Should you use artificial insemination and/or embryo transfer in your swine operation?



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Kansas State University. Agricultural Experiment Station and Cooperative Extension Service


The use of AI and embryo transfer in swine herds will undoubtedly increase during the next decade. The techniques themselves will undergo refinement and improvements as swine producers learn to use them and to manage the genetic aspects of their herds. These techniques should not be viewed as useful tools only for large swine herds. In fact, the relative genetic advantage is probably greater for the medium-sized or small herd, since the superiority of the AI sires compared to boars otherwise available to these herds is relatively greater. Also, access to breeds that are not locally available is an important benefit. The only limitation is the individual producer's desire and abilities, since there is no expensive equipment that will improve results. In fact, AI could become an important equalizer in the distribution of genetic material in the swine industry. In planning for the future, we should also realize that a genetic revolution is just beginning. The Swine Testing and Genetic Evaluation System (STAGES), which is just being implemented by the eight breed associations, will soon make possible comparisons of sires across farms for growth, feed efficiency, and carcass and maternal traits. STAGES will improve the accuracy of selecting superior sires and will provide a means of establishing a national sire listing similar to those presently available in the beef and dairy industries. Estimates of genetic merit will be expressed as predicted progeny deviation (PPD's), which are estimates of how the future progeny of an individual is expected to perform compared to that of an average individual. AI and embryo transfer will be important tools in providing access to the outstanding breeding animals developed with STAGES.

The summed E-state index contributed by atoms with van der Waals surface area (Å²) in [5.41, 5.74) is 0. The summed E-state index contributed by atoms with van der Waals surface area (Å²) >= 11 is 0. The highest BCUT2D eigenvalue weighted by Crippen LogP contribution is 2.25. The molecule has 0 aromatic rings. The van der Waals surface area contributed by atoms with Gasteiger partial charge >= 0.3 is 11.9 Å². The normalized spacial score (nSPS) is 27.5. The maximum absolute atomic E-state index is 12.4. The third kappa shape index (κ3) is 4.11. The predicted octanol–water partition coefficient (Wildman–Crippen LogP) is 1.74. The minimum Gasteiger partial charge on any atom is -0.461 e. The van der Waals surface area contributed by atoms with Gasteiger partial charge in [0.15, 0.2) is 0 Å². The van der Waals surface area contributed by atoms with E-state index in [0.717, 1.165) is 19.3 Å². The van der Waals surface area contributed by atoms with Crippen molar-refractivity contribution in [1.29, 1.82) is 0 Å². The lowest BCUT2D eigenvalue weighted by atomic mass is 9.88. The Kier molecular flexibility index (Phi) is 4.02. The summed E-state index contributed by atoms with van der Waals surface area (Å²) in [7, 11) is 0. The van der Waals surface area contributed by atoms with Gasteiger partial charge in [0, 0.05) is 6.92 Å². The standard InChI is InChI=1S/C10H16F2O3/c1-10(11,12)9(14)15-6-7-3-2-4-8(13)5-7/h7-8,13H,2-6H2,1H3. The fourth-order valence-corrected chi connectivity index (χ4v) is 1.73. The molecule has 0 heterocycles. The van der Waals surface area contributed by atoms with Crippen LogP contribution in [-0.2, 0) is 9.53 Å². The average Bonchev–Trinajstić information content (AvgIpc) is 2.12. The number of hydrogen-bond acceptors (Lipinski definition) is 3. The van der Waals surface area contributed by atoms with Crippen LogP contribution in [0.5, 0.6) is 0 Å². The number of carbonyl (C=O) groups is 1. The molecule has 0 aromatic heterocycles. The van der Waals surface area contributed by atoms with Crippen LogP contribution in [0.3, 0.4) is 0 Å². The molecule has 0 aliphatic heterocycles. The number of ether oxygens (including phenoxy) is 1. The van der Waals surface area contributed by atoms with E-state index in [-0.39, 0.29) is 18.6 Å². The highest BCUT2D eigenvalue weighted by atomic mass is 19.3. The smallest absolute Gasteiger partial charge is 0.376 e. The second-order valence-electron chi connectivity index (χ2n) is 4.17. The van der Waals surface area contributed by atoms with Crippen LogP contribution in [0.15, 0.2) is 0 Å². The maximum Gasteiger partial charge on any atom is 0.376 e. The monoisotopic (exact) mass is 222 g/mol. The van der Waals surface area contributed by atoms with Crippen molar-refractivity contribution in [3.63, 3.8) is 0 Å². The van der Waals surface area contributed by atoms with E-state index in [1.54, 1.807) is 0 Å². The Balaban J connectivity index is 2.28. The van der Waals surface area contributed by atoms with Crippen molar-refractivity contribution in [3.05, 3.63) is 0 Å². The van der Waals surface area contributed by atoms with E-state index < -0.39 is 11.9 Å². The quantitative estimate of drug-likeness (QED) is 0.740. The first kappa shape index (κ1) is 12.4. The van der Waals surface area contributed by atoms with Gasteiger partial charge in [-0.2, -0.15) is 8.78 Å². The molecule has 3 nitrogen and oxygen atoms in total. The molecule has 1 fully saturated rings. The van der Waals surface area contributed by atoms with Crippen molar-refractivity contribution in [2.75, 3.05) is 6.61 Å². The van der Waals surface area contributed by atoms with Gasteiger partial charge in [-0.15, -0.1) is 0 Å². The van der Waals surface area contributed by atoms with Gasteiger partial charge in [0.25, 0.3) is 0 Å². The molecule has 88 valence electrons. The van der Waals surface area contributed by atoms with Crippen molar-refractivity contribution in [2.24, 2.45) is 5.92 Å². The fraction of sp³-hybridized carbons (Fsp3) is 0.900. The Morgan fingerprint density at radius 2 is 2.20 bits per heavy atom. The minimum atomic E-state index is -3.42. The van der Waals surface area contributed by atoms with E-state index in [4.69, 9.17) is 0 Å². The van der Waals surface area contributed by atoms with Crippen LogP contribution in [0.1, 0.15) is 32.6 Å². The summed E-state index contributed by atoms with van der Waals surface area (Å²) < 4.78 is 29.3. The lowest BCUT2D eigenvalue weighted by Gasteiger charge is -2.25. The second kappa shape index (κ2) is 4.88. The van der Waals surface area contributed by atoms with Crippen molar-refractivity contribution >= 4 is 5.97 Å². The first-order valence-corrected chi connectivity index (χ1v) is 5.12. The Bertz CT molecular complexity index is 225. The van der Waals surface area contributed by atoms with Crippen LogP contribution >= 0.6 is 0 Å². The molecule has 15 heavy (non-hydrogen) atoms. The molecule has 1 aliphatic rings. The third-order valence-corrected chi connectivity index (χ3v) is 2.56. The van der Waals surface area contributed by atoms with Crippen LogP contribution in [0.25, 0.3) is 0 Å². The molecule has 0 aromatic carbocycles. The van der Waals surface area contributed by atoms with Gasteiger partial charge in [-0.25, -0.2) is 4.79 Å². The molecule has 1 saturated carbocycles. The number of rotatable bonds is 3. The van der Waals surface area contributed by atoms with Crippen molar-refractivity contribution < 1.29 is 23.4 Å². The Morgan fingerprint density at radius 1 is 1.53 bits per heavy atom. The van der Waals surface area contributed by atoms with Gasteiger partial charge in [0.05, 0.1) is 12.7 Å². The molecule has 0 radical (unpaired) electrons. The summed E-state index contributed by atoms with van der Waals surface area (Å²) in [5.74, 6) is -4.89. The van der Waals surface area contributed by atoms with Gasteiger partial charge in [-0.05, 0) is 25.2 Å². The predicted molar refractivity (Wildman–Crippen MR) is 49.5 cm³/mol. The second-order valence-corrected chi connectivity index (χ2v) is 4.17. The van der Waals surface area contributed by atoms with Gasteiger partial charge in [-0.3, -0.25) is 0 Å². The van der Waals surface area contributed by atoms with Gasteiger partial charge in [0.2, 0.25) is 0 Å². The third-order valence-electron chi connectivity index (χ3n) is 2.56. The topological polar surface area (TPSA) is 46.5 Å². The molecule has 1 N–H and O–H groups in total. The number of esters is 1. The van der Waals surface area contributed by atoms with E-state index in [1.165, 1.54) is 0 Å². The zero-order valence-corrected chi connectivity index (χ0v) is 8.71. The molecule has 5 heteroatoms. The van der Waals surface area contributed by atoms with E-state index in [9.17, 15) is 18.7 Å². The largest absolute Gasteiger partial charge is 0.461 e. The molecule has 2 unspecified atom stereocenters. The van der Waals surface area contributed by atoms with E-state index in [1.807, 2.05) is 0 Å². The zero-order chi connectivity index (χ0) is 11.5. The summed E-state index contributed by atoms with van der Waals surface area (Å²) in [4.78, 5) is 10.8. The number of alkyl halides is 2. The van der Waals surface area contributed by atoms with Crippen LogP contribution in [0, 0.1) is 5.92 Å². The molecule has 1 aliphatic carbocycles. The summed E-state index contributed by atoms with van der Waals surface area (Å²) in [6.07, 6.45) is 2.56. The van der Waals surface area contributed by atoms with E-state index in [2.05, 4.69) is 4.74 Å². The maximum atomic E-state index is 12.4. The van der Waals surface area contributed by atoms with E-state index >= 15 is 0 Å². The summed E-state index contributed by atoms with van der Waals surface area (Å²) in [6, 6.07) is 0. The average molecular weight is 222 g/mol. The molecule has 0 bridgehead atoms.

Swine, artificial insemination, Embryo transfer